Want to write for the new SacPress?
Welcome!
 
 
 
 
 
 

River District tour held



This slideshow requires JavaScript.

The American Institute of Architects’ Central Valley chapter this week led a panel discussion and tour in the River District, described by some as one of the region’s hottest areas.

The roughly 773-acre River District, previously known as the Richards Boulevard area, sits north of downtown in an area bounded by the Sacramento and American rivers, the historic railyards and parcels along North 16th Street. More than 200 property owners hold title to about 400 parcels located there.

The discussion featured Township 9 developer Steve Goodwin, Sacramento Economic Development Department Senior Project Manager Rachel Hazelwood, Community Development Department Senior Urban Designer Greg Taylor and California Lottery Deputy Director Terry Murphy.

The panelists discussed the history, development and future of an area recently called one of the region’s hottest districts.

"This year, you’re going to see so much development going on in this area," said Goodwin, president of the River District board of directors. "It’s taken a lot of time. It’s taken a lot of effort. I think the city’s going to be proud of what we’ve accomplished in terms of planning for the future of this area."

The size of the River District is about the same size as a chunk of north Portland from the Pearl District to University Park. The 5.77-miles length of waterfront in the district surpasses one of San Francisco’s most popular in the area of the Embarcadero, Taylor said.

The River District currently has about 386 residential units. Within 25 years, that could grow to 8,144 units, Hazelwood said.

"It’s going to be a future hot spot," said event organizer Carla Collins of MatriScope Engineering. Collins chairs the Young Leaders Group Committee for the Urban Land Institute Sacramento.

Those attending the event then broke into groups to tour three new landmark projects under construction: the new Lottery campus and the Greyhound bus terminal, and to learn about landscape architecture plans at the site of the future Township 9. Planners, designers and builders met groups at each site to lead tours.

Township 9

Jeff Townsend with Jacobs Engineering talks about parks at future Township 9 site.

The 65-acre Township 9 site will feature a six-acre riverfront park and a linear parkway on North Seventh Street.

The park will include an outdoor amphitheater and plants that recreate natural habitat for wildlife. The linear parkway will contain a fountain and watercourse that ends in a retainment pond. A road running along the existing levee and the park will make the American River in that area more accessible to the public. Construction on the project’s first building is expected to start this year, said Jeff Townsend with Jacobs Engineering.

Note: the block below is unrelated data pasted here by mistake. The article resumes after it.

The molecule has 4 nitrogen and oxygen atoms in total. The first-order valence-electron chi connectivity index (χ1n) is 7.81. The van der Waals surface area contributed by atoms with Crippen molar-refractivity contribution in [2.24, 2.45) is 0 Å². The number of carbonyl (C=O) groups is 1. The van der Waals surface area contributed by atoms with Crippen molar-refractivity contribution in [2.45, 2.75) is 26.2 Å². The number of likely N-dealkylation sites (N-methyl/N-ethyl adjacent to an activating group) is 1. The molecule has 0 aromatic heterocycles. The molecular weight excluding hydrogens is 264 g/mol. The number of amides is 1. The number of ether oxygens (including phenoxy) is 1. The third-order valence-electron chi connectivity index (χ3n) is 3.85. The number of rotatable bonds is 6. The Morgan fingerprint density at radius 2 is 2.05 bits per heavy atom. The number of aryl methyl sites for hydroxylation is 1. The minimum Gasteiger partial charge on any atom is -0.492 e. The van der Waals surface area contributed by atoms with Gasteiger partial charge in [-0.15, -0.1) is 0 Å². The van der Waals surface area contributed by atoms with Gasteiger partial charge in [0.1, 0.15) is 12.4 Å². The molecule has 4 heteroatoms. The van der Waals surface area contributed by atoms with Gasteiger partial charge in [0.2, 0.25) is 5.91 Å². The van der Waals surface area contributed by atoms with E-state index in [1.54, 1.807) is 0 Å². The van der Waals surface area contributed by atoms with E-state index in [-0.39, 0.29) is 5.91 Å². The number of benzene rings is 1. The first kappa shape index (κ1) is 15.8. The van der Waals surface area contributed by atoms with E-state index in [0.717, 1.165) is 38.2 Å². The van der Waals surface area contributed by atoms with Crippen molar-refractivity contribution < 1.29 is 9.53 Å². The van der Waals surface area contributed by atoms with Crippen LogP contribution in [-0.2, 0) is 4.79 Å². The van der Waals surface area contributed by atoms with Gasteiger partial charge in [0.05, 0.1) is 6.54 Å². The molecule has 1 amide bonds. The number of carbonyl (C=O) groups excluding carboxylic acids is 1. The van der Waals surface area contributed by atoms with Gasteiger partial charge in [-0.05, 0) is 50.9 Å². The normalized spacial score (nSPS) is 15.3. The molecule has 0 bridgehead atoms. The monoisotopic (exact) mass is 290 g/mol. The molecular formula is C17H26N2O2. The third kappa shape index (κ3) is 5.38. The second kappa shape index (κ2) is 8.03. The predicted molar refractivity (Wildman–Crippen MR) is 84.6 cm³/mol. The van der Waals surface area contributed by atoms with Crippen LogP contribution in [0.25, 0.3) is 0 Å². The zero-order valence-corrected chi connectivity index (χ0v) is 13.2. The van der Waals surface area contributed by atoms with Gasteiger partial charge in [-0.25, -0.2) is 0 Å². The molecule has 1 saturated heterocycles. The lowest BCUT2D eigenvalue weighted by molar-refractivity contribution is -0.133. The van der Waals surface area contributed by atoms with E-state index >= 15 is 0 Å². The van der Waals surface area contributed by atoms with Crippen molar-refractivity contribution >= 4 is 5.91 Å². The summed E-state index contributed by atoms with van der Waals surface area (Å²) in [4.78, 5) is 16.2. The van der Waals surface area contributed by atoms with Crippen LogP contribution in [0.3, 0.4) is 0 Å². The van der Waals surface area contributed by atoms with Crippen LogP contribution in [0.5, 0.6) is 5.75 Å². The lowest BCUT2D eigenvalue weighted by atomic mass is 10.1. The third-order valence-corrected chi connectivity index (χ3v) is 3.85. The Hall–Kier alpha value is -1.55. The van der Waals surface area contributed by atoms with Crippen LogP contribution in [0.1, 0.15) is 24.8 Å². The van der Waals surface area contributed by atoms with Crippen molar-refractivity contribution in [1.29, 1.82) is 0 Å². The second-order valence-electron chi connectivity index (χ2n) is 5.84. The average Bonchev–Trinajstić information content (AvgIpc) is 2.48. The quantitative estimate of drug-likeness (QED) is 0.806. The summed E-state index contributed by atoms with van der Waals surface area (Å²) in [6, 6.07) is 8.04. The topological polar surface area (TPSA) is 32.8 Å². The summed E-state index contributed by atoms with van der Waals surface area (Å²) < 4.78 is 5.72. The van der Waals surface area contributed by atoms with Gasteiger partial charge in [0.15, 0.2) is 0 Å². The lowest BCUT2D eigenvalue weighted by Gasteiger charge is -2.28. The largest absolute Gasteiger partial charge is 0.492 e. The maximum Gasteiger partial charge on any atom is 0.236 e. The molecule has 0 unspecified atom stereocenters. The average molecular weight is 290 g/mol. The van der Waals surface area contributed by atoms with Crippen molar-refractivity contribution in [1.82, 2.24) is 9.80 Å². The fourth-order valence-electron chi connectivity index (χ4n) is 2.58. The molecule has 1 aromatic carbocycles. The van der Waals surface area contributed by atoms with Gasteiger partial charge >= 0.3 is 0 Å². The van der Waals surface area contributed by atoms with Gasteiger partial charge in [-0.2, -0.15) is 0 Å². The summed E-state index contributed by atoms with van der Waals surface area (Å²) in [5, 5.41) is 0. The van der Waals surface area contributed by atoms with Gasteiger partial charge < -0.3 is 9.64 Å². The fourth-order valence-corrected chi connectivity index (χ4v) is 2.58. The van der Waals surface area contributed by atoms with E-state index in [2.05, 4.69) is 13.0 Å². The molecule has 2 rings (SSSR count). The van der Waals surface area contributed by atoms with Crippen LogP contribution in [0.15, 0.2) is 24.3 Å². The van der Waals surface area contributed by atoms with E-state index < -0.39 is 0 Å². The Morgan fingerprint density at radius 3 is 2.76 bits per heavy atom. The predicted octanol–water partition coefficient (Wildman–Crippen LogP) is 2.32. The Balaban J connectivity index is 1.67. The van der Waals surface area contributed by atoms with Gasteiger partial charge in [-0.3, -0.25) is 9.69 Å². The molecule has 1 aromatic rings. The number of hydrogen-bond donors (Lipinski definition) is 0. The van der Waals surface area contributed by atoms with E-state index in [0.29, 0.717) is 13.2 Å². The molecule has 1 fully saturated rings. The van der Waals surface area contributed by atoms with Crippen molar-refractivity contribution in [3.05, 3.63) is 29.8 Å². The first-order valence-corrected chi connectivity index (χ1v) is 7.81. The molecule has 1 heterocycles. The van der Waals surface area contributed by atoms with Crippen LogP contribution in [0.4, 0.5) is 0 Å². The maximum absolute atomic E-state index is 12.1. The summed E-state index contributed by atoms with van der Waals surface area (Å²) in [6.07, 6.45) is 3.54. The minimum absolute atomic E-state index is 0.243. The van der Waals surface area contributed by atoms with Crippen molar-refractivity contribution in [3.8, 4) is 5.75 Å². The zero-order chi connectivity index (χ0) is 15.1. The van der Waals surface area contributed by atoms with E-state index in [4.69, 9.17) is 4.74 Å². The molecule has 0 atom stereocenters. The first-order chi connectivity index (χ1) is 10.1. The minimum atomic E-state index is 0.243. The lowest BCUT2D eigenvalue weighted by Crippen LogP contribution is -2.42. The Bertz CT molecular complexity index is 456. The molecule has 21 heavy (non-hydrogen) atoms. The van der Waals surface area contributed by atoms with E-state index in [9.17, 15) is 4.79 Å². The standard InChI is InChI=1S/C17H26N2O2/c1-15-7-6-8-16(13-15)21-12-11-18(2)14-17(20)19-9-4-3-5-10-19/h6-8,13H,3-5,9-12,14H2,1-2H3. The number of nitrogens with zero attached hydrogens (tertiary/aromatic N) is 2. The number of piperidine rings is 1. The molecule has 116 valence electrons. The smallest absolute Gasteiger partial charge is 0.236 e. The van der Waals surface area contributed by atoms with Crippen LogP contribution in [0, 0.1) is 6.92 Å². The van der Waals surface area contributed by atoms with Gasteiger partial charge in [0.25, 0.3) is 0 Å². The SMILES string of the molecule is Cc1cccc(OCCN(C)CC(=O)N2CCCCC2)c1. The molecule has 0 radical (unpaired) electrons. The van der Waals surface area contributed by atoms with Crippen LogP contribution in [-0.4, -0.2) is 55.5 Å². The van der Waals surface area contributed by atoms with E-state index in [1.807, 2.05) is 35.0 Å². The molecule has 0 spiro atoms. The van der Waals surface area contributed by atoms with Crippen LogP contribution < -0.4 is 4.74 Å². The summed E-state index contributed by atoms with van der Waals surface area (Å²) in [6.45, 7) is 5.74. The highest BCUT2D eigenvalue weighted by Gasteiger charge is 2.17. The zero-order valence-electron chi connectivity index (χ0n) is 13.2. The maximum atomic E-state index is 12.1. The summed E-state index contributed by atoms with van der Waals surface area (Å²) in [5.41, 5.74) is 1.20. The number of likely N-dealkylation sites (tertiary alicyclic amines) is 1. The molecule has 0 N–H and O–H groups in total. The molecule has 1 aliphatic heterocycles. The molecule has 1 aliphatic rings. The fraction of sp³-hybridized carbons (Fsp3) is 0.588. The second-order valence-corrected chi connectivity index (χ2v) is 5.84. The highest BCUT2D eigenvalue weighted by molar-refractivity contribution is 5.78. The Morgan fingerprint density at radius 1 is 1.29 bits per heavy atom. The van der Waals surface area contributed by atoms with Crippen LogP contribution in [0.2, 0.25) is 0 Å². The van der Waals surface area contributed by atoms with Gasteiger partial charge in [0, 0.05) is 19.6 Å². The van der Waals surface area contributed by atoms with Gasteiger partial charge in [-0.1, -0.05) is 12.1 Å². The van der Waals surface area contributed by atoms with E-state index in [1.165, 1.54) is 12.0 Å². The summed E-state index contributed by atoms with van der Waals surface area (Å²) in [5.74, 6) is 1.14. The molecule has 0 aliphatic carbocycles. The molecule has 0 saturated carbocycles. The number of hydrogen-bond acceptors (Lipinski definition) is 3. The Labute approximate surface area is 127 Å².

California State Lottery Building and Campus

New California Lottery building.

Newly transplanted palm trees and other plants currently dominate a 10,500-square-foot outdoor plaza at the new California State Lottery Building on North 10th St. But the plaza will also include water features and retail.

The greenery contrasts with the modern glass curtain exterior covering the main building. The campus includes a prominent, glass-enclosed drawing room and a pavilion for Lottery Commission hearings and public meetings.

The new headquarters will include environmentally friendly features such as solar panels and drought-tolerant, low-maintenance vegetation on some roofs. Inside, offices were placed at the core of the building, and worker cubicles were placed near windows to maximize natural light, said Curtis Owyang with LPAS Architecture & Design.

Greyhound Terminal

Tour participants visited the temporary Greyhound terminal under construction.

The temporary Greyhound bus terminal on Richards Boulevard is a pre-engineered metal building being constructed for $5 million with the idea that it can be reused for another purpose or dismantled and moved after it’s no longer needed in Sacramento. The building is expected to be used as a terminal for 10 – 15 years.

Inside, the roughly 10,000-square-foot terminal has three sections: a 4,000-square-foot main lobby; an administration area with ticketing and baggage services; and an area with food service and restrooms.

Buses will line up behind the building, which will have a landscaped front entrance for passengers but no public parking lot. Parking may be added later. A soft opening may be held in July, said Craig Stradley of Mogavero Notestine Associates. 

 
  • How many teachers and students did this new Lottery building cost????